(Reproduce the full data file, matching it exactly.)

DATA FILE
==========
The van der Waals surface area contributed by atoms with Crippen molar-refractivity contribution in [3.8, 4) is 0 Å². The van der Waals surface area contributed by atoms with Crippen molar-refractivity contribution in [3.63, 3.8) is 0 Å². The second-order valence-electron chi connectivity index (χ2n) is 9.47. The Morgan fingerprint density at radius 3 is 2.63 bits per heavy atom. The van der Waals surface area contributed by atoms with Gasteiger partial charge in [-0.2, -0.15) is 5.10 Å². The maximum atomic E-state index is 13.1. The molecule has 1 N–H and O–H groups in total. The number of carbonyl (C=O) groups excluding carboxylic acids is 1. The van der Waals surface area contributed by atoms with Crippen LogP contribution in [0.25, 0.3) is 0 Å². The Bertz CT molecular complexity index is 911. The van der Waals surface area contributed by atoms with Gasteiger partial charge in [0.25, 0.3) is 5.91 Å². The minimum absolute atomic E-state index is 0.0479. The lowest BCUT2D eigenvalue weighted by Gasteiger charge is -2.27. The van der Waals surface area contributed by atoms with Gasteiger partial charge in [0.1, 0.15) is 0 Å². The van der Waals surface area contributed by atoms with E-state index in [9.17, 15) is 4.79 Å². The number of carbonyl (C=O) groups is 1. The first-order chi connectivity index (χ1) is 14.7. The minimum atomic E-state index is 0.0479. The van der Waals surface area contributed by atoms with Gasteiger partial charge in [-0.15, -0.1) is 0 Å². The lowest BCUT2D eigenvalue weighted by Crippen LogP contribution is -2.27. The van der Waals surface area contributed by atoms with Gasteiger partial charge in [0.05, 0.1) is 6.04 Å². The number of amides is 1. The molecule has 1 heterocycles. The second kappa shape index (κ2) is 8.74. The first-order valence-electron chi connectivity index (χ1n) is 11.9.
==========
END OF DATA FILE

The van der Waals surface area contributed by atoms with Crippen molar-refractivity contribution in [3.8, 4) is 0 Å². The van der Waals surface area contributed by atoms with Crippen molar-refractivity contribution in [3.63, 3.8) is 0 Å². The second-order valence-electron chi connectivity index (χ2n) is 9.47. The Morgan fingerprint density at radius 3 is 2.63 bits per heavy atom. The van der Waals surface area contributed by atoms with Gasteiger partial charge in [-0.2, -0.15) is 5.10 Å². The maximum atomic E-state index is 13.1. The molecule has 1 N–H and O–H groups in total. The number of carbonyl (C=O) groups excluding carboxylic acids is 1. The van der Waals surface area contributed by atoms with Crippen LogP contribution in [0.25, 0.3) is 0 Å². The Bertz CT molecular complexity index is 911. The van der Waals surface area contributed by atoms with Gasteiger partial charge in [0.25, 0.3) is 5.91 Å². The minimum absolute atomic E-state index is 0.0479. The lowest BCUT2D eigenvalue weighted by Gasteiger charge is -2.27. The van der Waals surface area contributed by atoms with Gasteiger partial charge in [0.1, 0.15) is 0 Å². The van der Waals surface area contributed by atoms with E-state index in [9.17, 15) is 4.79 Å². The number of carbonyl (C=O) groups is 1. The first-order chi connectivity index (χ1) is 14.7. The minimum atomic E-state index is 0.0479. The van der Waals surface area contributed by atoms with Gasteiger partial charge in [-0.15, -0.1) is 0 Å². The lowest BCUT2D eigenvalue weighted by Crippen LogP contribution is -2.27. The van der Waals surface area contributed by atoms with Gasteiger partial charge in [0.05, 0.1) is 6.04 Å². The number of amides is 1. The molecule has 1 heterocycles. The second kappa shape index (κ2) is 8.74. The first-order valence-electron chi connectivity index (χ1n) is 11.9.